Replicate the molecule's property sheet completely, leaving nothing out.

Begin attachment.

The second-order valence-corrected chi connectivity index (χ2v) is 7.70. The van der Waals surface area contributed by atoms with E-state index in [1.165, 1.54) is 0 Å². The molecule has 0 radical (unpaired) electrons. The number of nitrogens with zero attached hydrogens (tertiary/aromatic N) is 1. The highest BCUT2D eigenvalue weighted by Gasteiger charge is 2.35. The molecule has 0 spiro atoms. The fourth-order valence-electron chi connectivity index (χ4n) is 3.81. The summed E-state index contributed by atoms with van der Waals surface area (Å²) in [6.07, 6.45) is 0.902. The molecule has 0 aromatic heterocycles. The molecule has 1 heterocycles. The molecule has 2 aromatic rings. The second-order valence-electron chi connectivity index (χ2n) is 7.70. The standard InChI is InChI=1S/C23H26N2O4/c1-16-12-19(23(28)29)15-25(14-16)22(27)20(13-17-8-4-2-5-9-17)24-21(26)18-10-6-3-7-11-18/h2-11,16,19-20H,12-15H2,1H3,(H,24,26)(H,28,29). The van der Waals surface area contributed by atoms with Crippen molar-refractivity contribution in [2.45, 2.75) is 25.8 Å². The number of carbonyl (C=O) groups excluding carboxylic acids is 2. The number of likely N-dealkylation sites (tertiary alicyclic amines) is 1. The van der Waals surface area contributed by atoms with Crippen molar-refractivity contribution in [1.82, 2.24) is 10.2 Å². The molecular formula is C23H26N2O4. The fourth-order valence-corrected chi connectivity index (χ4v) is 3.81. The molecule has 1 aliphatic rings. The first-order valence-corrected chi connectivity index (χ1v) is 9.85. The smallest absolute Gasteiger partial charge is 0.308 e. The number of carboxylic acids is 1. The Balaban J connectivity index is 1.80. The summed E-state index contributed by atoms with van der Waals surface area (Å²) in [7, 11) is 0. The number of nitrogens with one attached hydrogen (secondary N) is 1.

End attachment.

The second-order valence-corrected chi connectivity index (χ2v) is 7.70. The van der Waals surface area contributed by atoms with E-state index in [1.165, 1.54) is 0 Å². The molecule has 0 radical (unpaired) electrons. The number of nitrogens with zero attached hydrogens (tertiary/aromatic N) is 1. The highest BCUT2D eigenvalue weighted by Gasteiger charge is 2.35. The molecule has 0 spiro atoms. The fourth-order valence-electron chi connectivity index (χ4n) is 3.81. The summed E-state index contributed by atoms with van der Waals surface area (Å²) in [6.07, 6.45) is 0.902. The molecule has 0 aromatic heterocycles. The molecule has 1 heterocycles. The molecule has 2 aromatic rings. The second-order valence-electron chi connectivity index (χ2n) is 7.70. The standard InChI is InChI=1S/C23H26N2O4/c1-16-12-19(23(28)29)15-25(14-16)22(27)20(13-17-8-4-2-5-9-17)24-21(26)18-10-6-3-7-11-18/h2-11,16,19-20H,12-15H2,1H3,(H,24,26)(H,28,29). The van der Waals surface area contributed by atoms with Crippen molar-refractivity contribution in [2.45, 2.75) is 25.8 Å². The number of carbonyl (C=O) groups excluding carboxylic acids is 2. The number of likely N-dealkylation sites (tertiary alicyclic amines) is 1. The van der Waals surface area contributed by atoms with Crippen molar-refractivity contribution in [1.82, 2.24) is 10.2 Å². The molecular formula is C23H26N2O4. The fourth-order valence-corrected chi connectivity index (χ4v) is 3.81. The molecule has 1 aliphatic rings. The first-order valence-corrected chi connectivity index (χ1v) is 9.85. The smallest absolute Gasteiger partial charge is 0.308 e. The number of carboxylic acids is 1. The Balaban J connectivity index is 1.80. The summed E-state index contributed by atoms with van der Waals surface area (Å²) in [7, 11) is 0. The number of nitrogens with one attached hydrogen (secondary N) is 1.